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Use a Profiler to Make Your Java Apps JVM-Friendly

If you don't profile your large enterprise Java applications prior to releasing them to production, they can fail or render poor performance. Learn how standard JDK profiling tools can provide in-depth analysis of your application's JVM memory usage.

hile veteran C and C++ developers know how hard it is to debug software memory problems, younger Java developers don't need to learn about them because Java handles memory automatically using the garbage collector (GC). When a Java developer creates a new Java object, the Java Virtual Machine (JVM) allocates memory for it and then reclaims the memory when the object reference is lost. Thanks to this simple, straightforward concept, many small to midsized Java applications never fail due to memory problems. In the rare instance when a Java application does fail with an out of memory error, however, novice Java developers often find it difficult to address this problem. That's where Java profilers come in.

Java profilers connect to a running Java application's JVM and capture memory information. They use native interfaces to the JVM—the Java Virtual Machine Profiler Interface (JVMPI) for Java </=1.4.2 or the JVM Tool Interface (JVMTI) for Java >/=1.5.0—to get the profiling information. If you don't profile your large enterprise Java applications prior to releasing them to production, they can fail with OutOfMemoryErrors or render poor performance over time. This article examines the JVMPI and JVMTI VM profiling models and shows how they provide in-depth analysis of the internals of the JVM.


JVMPI was an experimental feature in the Java 2 SDK. Sun intended tools vendors to use it to develop profilers that would work in conjunction with Sun's JVM. Similar to the Java AWT listener API, JVMPI was based on the event model.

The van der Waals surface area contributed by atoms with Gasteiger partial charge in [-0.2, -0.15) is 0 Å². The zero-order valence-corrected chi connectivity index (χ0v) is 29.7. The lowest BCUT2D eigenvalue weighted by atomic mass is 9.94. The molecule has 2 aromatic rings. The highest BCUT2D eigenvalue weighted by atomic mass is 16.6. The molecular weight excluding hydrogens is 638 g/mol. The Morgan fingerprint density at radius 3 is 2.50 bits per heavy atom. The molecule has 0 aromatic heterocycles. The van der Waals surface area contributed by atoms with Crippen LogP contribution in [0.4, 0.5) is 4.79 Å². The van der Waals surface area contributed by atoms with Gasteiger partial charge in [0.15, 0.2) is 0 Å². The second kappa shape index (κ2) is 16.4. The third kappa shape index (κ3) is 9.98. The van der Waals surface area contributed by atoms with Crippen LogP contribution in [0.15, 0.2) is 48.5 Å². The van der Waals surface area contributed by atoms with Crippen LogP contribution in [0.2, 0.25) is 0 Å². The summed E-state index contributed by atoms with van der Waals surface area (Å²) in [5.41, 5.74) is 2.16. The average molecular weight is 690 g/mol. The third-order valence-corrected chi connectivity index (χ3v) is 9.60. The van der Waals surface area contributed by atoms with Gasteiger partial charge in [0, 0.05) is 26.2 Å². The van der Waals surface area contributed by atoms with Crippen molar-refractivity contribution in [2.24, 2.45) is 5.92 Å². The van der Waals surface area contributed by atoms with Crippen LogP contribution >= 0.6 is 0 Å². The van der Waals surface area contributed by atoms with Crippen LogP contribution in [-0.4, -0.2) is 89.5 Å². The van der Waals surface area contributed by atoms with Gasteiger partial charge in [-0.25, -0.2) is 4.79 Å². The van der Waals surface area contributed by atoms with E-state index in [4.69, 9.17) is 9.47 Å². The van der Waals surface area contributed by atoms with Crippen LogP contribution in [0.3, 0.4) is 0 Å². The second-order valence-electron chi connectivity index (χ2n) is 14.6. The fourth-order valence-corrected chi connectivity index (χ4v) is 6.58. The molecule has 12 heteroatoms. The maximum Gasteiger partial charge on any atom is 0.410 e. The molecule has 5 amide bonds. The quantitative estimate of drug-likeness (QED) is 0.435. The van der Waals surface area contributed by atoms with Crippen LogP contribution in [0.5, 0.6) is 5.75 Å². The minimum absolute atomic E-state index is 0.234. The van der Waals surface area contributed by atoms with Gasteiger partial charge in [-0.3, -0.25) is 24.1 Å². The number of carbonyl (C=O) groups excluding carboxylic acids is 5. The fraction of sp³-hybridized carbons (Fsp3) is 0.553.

Profiling tools that utilized JVMPI had to implement the function call interface and register for various events in order to get various VM memory stats. When a registered event occurred, the application's VM captured a memory snapshot by querying the object hierarchy. This was very time consuming and it interfered with the running application. Also, when the profiling tool registered all the exposed events, it slowed down the VM considerably. As a result, many vendors stayed away from developing profiling tools with this interface.


As JVMPI had some shortcomings and was not offering finer-grain control of the running JVM, Sun introduced JVMTI with JDK 5.0 as an experimental interface model to profile the JVM. It provides ways to both inspect the state and control the execution of applications running in the JVM. JVMTI supports the full breadth of tools that need access to JVM state, including but not limited to profiling, debugging, monitoring, thread analysis, and coverage analysis tools. The JVMTI model supports both sampling and instrumentation of the JVM.

JVMTI is a two-way (query and control) interface. A client of JVMTI can be notified of interesting occurrences through events. Using JVMTI, profilers can query and control the application through many functions, such as GetEnv, GetLoadedClasses, etc. The native in-process interface allows maximal control with minimal intrusion from the tool.

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